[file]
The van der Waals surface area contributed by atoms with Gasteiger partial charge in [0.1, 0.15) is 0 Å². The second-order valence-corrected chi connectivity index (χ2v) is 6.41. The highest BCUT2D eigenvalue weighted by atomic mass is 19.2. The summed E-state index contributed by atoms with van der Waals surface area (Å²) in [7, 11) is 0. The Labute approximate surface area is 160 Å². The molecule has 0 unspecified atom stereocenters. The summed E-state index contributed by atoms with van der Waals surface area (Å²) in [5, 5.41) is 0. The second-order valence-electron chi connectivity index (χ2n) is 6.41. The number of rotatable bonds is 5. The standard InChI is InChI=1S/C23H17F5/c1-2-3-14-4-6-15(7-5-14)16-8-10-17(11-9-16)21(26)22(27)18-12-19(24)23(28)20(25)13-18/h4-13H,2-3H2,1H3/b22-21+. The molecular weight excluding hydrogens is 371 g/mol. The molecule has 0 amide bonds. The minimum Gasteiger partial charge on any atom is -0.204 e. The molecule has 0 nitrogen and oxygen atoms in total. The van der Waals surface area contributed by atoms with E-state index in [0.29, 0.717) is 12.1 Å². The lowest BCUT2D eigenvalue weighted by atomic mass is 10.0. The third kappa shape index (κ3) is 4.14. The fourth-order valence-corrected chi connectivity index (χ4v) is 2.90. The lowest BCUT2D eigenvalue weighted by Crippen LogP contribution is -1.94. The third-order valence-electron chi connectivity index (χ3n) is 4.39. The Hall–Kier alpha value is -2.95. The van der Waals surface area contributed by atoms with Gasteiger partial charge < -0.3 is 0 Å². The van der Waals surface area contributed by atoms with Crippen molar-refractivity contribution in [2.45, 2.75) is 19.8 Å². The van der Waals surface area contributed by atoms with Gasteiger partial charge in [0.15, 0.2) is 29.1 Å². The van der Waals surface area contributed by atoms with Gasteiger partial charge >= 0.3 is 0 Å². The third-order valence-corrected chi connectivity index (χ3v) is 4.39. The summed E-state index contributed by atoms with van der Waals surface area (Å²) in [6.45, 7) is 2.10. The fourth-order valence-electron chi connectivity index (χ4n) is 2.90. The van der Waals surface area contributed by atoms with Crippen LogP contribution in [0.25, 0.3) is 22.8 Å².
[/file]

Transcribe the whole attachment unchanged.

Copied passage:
The van der Waals surface area contributed by atoms with Gasteiger partial charge in [0.1, 0.15) is 0 Å². The second-order valence-corrected chi connectivity index (χ2v) is 6.41. The highest BCUT2D eigenvalue weighted by atomic mass is 19.2. The summed E-state index contributed by atoms with van der Waals surface area (Å²) in [7, 11) is 0. The Labute approximate surface area is 160 Å². The molecule has 0 unspecified atom stereocenters. The summed E-state index contributed by atoms with van der Waals surface area (Å²) in [5, 5.41) is 0. The second-order valence-electron chi connectivity index (χ2n) is 6.41. The number of rotatable bonds is 5. The standard InChI is InChI=1S/C23H17F5/c1-2-3-14-4-6-15(7-5-14)16-8-10-17(11-9-16)21(26)22(27)18-12-19(24)23(28)20(25)13-18/h4-13H,2-3H2,1H3/b22-21+. The molecular weight excluding hydrogens is 371 g/mol. The molecule has 0 amide bonds. The minimum Gasteiger partial charge on any atom is -0.204 e. The molecule has 0 nitrogen and oxygen atoms in total. The van der Waals surface area contributed by atoms with E-state index in [0.29, 0.717) is 12.1 Å². The lowest BCUT2D eigenvalue weighted by atomic mass is 10.0. The third kappa shape index (κ3) is 4.14. The fourth-order valence-corrected chi connectivity index (χ4v) is 2.90. The lowest BCUT2D eigenvalue weighted by Crippen LogP contribution is -1.94. The third-order valence-electron chi connectivity index (χ3n) is 4.39. The Hall–Kier alpha value is -2.95. The van der Waals surface area contributed by atoms with Gasteiger partial charge < -0.3 is 0 Å². The van der Waals surface area contributed by atoms with Crippen molar-refractivity contribution in [2.45, 2.75) is 19.8 Å². The van der Waals surface area contributed by atoms with Gasteiger partial charge in [0.15, 0.2) is 29.1 Å². The van der Waals surface area contributed by atoms with Gasteiger partial charge >= 0.3 is 0 Å². The third-order valence-corrected chi connectivity index (χ3v) is 4.39. The summed E-state index contributed by atoms with van der Waals surface area (Å²) in [6.45, 7) is 2.10. The fourth-order valence-electron chi connectivity index (χ4n) is 2.90. The van der Waals surface area contributed by atoms with Crippen LogP contribution in [0.25, 0.3) is 22.8 Å².